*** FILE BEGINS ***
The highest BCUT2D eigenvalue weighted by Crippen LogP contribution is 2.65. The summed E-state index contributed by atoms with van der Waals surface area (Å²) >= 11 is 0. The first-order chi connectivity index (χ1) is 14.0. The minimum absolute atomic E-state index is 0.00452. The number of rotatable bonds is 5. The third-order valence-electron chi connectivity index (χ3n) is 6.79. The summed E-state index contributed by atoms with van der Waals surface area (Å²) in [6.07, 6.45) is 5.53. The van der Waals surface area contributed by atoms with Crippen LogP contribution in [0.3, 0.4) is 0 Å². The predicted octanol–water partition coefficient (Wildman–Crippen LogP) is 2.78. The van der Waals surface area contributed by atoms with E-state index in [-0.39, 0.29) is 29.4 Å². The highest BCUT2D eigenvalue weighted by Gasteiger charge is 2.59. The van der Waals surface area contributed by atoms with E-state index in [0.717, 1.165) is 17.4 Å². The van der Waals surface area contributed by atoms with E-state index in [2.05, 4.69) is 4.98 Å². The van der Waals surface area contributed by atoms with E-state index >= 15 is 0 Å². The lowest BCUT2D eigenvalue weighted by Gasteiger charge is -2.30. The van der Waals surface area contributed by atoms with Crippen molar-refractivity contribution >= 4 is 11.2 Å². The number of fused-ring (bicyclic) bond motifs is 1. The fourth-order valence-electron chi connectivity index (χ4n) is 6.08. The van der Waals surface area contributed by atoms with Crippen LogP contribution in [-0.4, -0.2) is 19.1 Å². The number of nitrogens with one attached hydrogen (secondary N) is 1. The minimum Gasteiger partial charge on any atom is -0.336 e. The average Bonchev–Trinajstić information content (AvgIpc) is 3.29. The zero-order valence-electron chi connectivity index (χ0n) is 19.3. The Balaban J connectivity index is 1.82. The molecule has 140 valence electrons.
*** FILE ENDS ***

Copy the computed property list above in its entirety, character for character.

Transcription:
The highest BCUT2D eigenvalue weighted by Crippen LogP contribution is 2.65. The summed E-state index contributed by atoms with van der Waals surface area (Å²) >= 11 is 0. The first-order chi connectivity index (χ1) is 14.0. The minimum absolute atomic E-state index is 0.00452. The number of rotatable bonds is 5. The third-order valence-electron chi connectivity index (χ3n) is 6.79. The summed E-state index contributed by atoms with van der Waals surface area (Å²) in [6.07, 6.45) is 5.53. The van der Waals surface area contributed by atoms with Crippen LogP contribution in [0.3, 0.4) is 0 Å². The predicted octanol–water partition coefficient (Wildman–Crippen LogP) is 2.78. The van der Waals surface area contributed by atoms with E-state index in [-0.39, 0.29) is 29.4 Å². The highest BCUT2D eigenvalue weighted by Gasteiger charge is 2.59. The van der Waals surface area contributed by atoms with E-state index in [0.717, 1.165) is 17.4 Å². The van der Waals surface area contributed by atoms with E-state index in [2.05, 4.69) is 4.98 Å². The van der Waals surface area contributed by atoms with E-state index >= 15 is 0 Å². The lowest BCUT2D eigenvalue weighted by Gasteiger charge is -2.30. The van der Waals surface area contributed by atoms with Crippen molar-refractivity contribution >= 4 is 11.2 Å². The number of fused-ring (bicyclic) bond motifs is 1. The fourth-order valence-electron chi connectivity index (χ4n) is 6.08. The van der Waals surface area contributed by atoms with Crippen LogP contribution in [-0.4, -0.2) is 19.1 Å². The number of nitrogens with one attached hydrogen (secondary N) is 1. The minimum Gasteiger partial charge on any atom is -0.336 e. The average Bonchev–Trinajstić information content (AvgIpc) is 3.29. The zero-order valence-electron chi connectivity index (χ0n) is 19.3. The Balaban J connectivity index is 1.82. The molecule has 140 valence electrons.